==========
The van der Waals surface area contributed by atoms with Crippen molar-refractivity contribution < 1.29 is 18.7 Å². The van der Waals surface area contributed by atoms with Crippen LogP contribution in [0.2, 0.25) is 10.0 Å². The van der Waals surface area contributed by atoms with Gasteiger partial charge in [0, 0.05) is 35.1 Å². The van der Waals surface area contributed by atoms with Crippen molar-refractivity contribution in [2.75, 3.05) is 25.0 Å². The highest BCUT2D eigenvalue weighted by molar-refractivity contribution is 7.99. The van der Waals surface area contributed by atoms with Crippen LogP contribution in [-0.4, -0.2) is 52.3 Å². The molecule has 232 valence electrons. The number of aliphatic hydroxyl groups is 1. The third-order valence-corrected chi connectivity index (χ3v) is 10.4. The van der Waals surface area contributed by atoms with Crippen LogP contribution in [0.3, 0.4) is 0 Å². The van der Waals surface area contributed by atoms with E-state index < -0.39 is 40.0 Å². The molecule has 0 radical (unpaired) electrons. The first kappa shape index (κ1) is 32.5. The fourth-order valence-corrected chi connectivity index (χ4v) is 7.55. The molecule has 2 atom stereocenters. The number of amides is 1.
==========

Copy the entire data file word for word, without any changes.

The van der Waals surface area contributed by atoms with Crippen molar-refractivity contribution < 1.29 is 18.7 Å². The van der Waals surface area contributed by atoms with Crippen LogP contribution in [0.2, 0.25) is 10.0 Å². The van der Waals surface area contributed by atoms with Gasteiger partial charge in [0, 0.05) is 35.1 Å². The van der Waals surface area contributed by atoms with Crippen molar-refractivity contribution in [2.75, 3.05) is 25.0 Å². The highest BCUT2D eigenvalue weighted by molar-refractivity contribution is 7.99. The van der Waals surface area contributed by atoms with Crippen LogP contribution in [-0.4, -0.2) is 52.3 Å². The molecule has 232 valence electrons. The number of aliphatic hydroxyl groups is 1. The third-order valence-corrected chi connectivity index (χ3v) is 10.4. The van der Waals surface area contributed by atoms with Crippen LogP contribution in [0.3, 0.4) is 0 Å². The van der Waals surface area contributed by atoms with E-state index < -0.39 is 40.0 Å². The molecule has 0 radical (unpaired) electrons. The first kappa shape index (κ1) is 32.5. The fourth-order valence-corrected chi connectivity index (χ4v) is 7.55. The molecule has 2 atom stereocenters. The number of amides is 1.